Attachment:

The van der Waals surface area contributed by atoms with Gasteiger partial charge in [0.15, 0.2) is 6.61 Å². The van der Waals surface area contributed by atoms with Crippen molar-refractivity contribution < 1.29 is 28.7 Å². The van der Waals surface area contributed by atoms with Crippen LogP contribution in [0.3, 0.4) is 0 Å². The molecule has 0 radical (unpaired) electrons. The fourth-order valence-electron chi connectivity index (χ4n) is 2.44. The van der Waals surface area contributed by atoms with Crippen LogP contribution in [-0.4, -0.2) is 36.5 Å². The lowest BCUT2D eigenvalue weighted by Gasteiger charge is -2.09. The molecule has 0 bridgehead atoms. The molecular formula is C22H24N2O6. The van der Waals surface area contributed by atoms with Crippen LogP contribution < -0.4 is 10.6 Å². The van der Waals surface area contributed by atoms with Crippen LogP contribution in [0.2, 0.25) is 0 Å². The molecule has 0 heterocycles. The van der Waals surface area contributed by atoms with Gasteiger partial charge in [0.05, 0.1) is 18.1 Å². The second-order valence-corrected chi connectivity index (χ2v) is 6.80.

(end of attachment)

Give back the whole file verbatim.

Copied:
The van der Waals surface area contributed by atoms with Gasteiger partial charge in [0.15, 0.2) is 6.61 Å². The van der Waals surface area contributed by atoms with Crippen molar-refractivity contribution < 1.29 is 28.7 Å². The van der Waals surface area contributed by atoms with Crippen LogP contribution in [0.3, 0.4) is 0 Å². The molecule has 0 radical (unpaired) electrons. The fourth-order valence-electron chi connectivity index (χ4n) is 2.44. The van der Waals surface area contributed by atoms with Crippen LogP contribution in [-0.4, -0.2) is 36.5 Å². The lowest BCUT2D eigenvalue weighted by Gasteiger charge is -2.09. The molecule has 0 bridgehead atoms. The molecular formula is C22H24N2O6. The van der Waals surface area contributed by atoms with Crippen LogP contribution < -0.4 is 10.6 Å². The van der Waals surface area contributed by atoms with Crippen LogP contribution in [0.2, 0.25) is 0 Å². The molecule has 0 heterocycles. The van der Waals surface area contributed by atoms with Gasteiger partial charge in [0.05, 0.1) is 18.1 Å². The second-order valence-corrected chi connectivity index (χ2v) is 6.80.